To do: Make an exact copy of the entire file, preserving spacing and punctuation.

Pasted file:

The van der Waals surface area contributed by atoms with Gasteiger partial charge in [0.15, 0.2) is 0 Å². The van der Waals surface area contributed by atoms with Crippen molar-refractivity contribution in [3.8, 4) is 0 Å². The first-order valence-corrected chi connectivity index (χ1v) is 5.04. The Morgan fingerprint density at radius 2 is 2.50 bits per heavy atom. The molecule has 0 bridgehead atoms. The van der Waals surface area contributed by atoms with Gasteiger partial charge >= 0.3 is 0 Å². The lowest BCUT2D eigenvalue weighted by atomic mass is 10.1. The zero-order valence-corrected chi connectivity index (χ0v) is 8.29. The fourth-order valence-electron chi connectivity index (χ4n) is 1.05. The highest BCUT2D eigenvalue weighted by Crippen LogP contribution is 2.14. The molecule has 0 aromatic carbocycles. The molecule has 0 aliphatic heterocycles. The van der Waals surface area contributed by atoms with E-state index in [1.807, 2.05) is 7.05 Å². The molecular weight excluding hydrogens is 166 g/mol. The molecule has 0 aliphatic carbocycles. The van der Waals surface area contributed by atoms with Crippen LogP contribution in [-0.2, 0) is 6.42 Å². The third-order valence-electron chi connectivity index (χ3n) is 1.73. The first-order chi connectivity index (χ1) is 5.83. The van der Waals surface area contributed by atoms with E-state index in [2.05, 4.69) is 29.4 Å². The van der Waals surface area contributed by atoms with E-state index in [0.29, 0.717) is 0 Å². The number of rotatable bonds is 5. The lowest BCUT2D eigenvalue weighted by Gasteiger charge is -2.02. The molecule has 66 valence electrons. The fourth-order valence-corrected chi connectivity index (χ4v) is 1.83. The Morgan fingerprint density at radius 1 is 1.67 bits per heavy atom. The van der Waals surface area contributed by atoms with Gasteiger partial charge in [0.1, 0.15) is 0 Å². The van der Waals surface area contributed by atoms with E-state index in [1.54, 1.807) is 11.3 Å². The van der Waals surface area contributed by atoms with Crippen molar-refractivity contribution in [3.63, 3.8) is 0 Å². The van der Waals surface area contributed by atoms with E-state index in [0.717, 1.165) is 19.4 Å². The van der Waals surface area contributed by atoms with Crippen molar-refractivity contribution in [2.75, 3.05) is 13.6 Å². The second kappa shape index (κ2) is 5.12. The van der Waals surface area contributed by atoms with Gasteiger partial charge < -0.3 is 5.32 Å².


The van der Waals surface area contributed by atoms with Gasteiger partial charge in [0.15, 0.2) is 0 Å². The van der Waals surface area contributed by atoms with Crippen molar-refractivity contribution in [3.8, 4) is 0 Å². The first-order valence-corrected chi connectivity index (χ1v) is 5.04. The Morgan fingerprint density at radius 2 is 2.50 bits per heavy atom. The molecule has 0 bridgehead atoms. The van der Waals surface area contributed by atoms with Gasteiger partial charge >= 0.3 is 0 Å². The lowest BCUT2D eigenvalue weighted by atomic mass is 10.1. The zero-order valence-corrected chi connectivity index (χ0v) is 8.29. The fourth-order valence-electron chi connectivity index (χ4n) is 1.05. The highest BCUT2D eigenvalue weighted by Crippen LogP contribution is 2.14. The molecule has 0 aromatic carbocycles. The molecule has 0 aliphatic heterocycles. The van der Waals surface area contributed by atoms with E-state index in [1.807, 2.05) is 7.05 Å². The molecular weight excluding hydrogens is 166 g/mol. The molecule has 0 aliphatic carbocycles. The van der Waals surface area contributed by atoms with Crippen LogP contribution in [-0.2, 0) is 6.42 Å². The third-order valence-electron chi connectivity index (χ3n) is 1.73. The first-order chi connectivity index (χ1) is 5.83. The van der Waals surface area contributed by atoms with E-state index in [2.05, 4.69) is 29.4 Å². The van der Waals surface area contributed by atoms with E-state index in [0.29, 0.717) is 0 Å². The number of rotatable bonds is 5. The lowest BCUT2D eigenvalue weighted by Gasteiger charge is -2.02. The molecule has 66 valence electrons. The fourth-order valence-corrected chi connectivity index (χ4v) is 1.83. The Morgan fingerprint density at radius 1 is 1.67 bits per heavy atom. The van der Waals surface area contributed by atoms with Gasteiger partial charge in [0.1, 0.15) is 0 Å². The van der Waals surface area contributed by atoms with E-state index in [1.54, 1.807) is 11.3 Å². The van der Waals surface area contributed by atoms with Crippen molar-refractivity contribution in [3.63, 3.8) is 0 Å². The van der Waals surface area contributed by atoms with E-state index in [0.717, 1.165) is 19.4 Å². The van der Waals surface area contributed by atoms with Crippen molar-refractivity contribution in [2.75, 3.05) is 13.6 Å². The second kappa shape index (κ2) is 5.12. The van der Waals surface area contributed by atoms with Gasteiger partial charge < -0.3 is 5.32 Å².